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March 31, 2020

Building Harmony

Music has been bringing people together for thousands of years, and that’s exactly what Professor of Music Drew Hays aims to do in his Music Theory classes.

As the department chair, Drew feels responsible for creating a sense of community among the music students and their professors. “Nothing makes me happier than when I come in, in the morning and they’re out in the foyer working together as a group, asking each other questions and sharing information. That’s part of that community — that they will ask each other and help each other out. That’s what we’re trying to foster, and that’s the way it should work,” he says.

Since Music Theory is one of just a few classes that meets every day for the entire semester, Drew uses this course to help first-year students become familiar with what to expect from their major and to establish supportive relationships with their instructors.

“The important thing about the Music Theory classes is that this is the first chance you have to bring the majors all together,” Drew says. “And they’re either first-semester on campus or first-semester in the major, and that is the class that gets them integrated into the music community.”

The class dives into the fundamental properties of how musical scores are written, notated, and read—  teaching students basic rules and general principles, like key signatures and the way certain chords move — that higher level courses build upon.

“These are as applicable to the music that we hear today as they are to music that's 300 years old. Sure, Bach and the Beatles and Taylor Swift are very different things,” Drew says, “but the general properties that dictate how tonal music works, which is the music we study in western canon, is all built around the same concepts.”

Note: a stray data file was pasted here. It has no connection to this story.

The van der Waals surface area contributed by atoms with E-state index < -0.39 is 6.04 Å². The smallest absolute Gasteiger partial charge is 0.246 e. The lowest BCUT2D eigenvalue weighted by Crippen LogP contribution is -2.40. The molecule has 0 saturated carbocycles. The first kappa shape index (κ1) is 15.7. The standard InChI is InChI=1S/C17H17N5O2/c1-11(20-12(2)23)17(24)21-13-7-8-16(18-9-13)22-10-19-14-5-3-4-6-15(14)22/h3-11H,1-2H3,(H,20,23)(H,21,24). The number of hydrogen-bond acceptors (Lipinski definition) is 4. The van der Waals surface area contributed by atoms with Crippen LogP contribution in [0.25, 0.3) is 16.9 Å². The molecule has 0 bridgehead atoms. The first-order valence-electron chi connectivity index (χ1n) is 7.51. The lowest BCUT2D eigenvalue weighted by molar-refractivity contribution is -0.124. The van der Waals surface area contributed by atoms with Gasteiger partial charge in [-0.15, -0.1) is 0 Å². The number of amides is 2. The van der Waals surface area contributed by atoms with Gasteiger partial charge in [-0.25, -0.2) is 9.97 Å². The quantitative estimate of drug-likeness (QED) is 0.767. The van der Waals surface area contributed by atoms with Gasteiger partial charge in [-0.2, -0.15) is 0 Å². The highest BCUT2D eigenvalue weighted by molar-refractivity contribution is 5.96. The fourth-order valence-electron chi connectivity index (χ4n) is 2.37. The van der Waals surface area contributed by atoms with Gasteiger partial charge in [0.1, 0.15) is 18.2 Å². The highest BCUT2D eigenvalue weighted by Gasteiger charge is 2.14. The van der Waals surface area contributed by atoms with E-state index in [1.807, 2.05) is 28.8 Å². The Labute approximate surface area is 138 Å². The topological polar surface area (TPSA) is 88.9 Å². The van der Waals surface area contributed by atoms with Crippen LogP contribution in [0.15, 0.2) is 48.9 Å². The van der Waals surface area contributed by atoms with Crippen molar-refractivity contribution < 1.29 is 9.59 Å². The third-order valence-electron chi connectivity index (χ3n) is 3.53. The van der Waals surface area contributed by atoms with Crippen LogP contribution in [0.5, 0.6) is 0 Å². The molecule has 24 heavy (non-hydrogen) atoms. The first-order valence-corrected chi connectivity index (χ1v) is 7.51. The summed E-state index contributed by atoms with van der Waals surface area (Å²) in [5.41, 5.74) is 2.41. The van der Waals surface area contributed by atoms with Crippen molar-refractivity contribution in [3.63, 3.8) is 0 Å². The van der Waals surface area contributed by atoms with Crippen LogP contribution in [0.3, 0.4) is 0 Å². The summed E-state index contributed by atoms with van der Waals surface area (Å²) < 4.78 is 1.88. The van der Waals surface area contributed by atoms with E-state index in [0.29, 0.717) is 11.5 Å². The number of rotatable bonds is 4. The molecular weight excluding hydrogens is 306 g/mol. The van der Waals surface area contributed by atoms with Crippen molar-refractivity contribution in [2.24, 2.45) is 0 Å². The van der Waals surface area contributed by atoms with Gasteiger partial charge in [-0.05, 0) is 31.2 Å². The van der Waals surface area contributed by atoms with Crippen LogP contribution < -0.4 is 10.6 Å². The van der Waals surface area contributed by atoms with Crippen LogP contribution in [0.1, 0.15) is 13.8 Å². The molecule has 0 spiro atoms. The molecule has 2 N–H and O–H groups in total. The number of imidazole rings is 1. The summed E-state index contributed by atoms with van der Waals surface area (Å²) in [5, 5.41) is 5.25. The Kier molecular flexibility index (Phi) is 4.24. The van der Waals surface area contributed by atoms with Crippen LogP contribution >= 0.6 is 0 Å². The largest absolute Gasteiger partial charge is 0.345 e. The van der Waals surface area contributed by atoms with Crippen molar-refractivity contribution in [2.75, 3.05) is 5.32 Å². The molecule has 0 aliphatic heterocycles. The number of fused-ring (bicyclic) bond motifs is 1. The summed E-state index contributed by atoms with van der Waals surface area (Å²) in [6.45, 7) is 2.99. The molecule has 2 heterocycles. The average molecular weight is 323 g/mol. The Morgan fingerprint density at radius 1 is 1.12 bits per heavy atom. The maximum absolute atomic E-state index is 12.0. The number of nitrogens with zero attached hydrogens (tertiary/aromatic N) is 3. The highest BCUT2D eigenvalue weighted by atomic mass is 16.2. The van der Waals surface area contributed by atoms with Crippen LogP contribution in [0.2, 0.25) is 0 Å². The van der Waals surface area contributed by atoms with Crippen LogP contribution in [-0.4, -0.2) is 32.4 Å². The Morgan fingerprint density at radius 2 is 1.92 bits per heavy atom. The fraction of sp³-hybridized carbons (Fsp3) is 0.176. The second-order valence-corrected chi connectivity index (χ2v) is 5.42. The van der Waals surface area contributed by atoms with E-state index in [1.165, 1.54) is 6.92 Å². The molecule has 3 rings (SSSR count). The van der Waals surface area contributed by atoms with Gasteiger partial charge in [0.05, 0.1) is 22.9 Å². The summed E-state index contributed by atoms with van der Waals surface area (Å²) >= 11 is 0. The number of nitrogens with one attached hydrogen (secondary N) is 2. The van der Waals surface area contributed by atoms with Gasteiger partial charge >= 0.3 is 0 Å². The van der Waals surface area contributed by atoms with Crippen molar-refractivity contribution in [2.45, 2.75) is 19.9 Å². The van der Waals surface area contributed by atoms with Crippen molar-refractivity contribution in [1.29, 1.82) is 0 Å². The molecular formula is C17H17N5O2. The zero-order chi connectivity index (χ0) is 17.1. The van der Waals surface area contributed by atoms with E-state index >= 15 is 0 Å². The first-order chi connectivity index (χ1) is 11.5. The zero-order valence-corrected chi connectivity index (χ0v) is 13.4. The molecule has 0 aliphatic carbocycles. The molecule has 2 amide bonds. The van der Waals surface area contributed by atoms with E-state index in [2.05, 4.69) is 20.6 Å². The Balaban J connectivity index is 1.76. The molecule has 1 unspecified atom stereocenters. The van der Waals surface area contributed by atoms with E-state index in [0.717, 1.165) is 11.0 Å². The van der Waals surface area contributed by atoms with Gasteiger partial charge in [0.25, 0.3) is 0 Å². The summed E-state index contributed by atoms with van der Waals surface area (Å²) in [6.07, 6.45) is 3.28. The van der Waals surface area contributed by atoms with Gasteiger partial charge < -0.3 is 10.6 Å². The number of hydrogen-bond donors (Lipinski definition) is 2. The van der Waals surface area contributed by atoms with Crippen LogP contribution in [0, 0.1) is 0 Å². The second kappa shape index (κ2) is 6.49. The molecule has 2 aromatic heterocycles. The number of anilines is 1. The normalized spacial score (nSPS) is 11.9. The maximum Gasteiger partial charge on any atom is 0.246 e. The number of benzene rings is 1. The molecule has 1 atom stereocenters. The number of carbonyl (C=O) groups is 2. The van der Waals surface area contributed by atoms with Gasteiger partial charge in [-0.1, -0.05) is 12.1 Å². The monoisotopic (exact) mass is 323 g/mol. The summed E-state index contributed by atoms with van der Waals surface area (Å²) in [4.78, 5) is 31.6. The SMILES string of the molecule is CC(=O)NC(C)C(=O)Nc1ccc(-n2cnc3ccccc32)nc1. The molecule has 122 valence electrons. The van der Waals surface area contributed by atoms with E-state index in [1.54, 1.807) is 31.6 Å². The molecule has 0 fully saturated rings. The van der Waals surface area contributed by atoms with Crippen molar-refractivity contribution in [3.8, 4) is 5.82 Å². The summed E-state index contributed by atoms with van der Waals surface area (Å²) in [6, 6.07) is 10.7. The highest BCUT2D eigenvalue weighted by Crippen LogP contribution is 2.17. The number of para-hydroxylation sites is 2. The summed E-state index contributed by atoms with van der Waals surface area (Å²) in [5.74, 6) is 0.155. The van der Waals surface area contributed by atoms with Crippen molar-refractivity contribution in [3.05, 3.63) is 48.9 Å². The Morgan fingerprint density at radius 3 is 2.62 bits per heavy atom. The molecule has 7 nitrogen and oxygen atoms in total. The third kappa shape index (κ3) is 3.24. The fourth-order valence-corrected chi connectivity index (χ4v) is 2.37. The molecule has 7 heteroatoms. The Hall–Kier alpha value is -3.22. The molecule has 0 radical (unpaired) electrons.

Gaining an Edge in the Classroom

With changes to the course schedule as part of the new Guilford Edge curriculum, music students and faculty are enjoying the freedom of longer, more integrative class periods. “There’s more time for them to ask questions, there’s more time for them to be comfortable,” Drew says.

This is especially important for second-semester students who are in the middle of part writing, a notoriously tedious and difficult subject that is best learned by a combination of lectures and hands-on activities. 

“One of the key components of music that we study heavily is the flow and structure of chords. It’s what makes the musical world go around!” says Music Education major Garrett Bunn ’23. “As a percussionist who doesn’t have a huge background in notes and key signatures, this was never in my wheelhouse. Learning these things has helped me contribute more consciously to the sound other instruments are making.”

As each level of theory builds on concepts from the previous semester, it’s important for students to truly understand each lesson. 

“It’s actually been really great. I know the class is doing better because of it,” Drew says of the extra time, noting that he’s seen improvements on students’ comprehension. Drew compares it with learning the basics of any language — they first learn spelling, then grammar, then sentence structure, and eventually are able to write full stories, or in this case, scores. 

“It’s very important to us that each concept builds on the previous one, so that students have a fundamental understanding of how the art form grew and changed, and how each concept connects to the others,” he says.

With the recent switch to online learning, Drew is adjusting his lessons to ensure that a sense of community remains, even when far apart. The class continues to meet “face-to-face” on a regular basis via Google Hangouts, using a music notation program to demonstrate and review concepts. Drew says the students have already adapted well, but he misses the in-person sessions. “I can't wait for fall and to have them back in my classroom again.” 

Drew looks forward to continuing to pull in more technology, integrating jazz and contemporary theory, and strengthening the music community at Guilford in the coming years.

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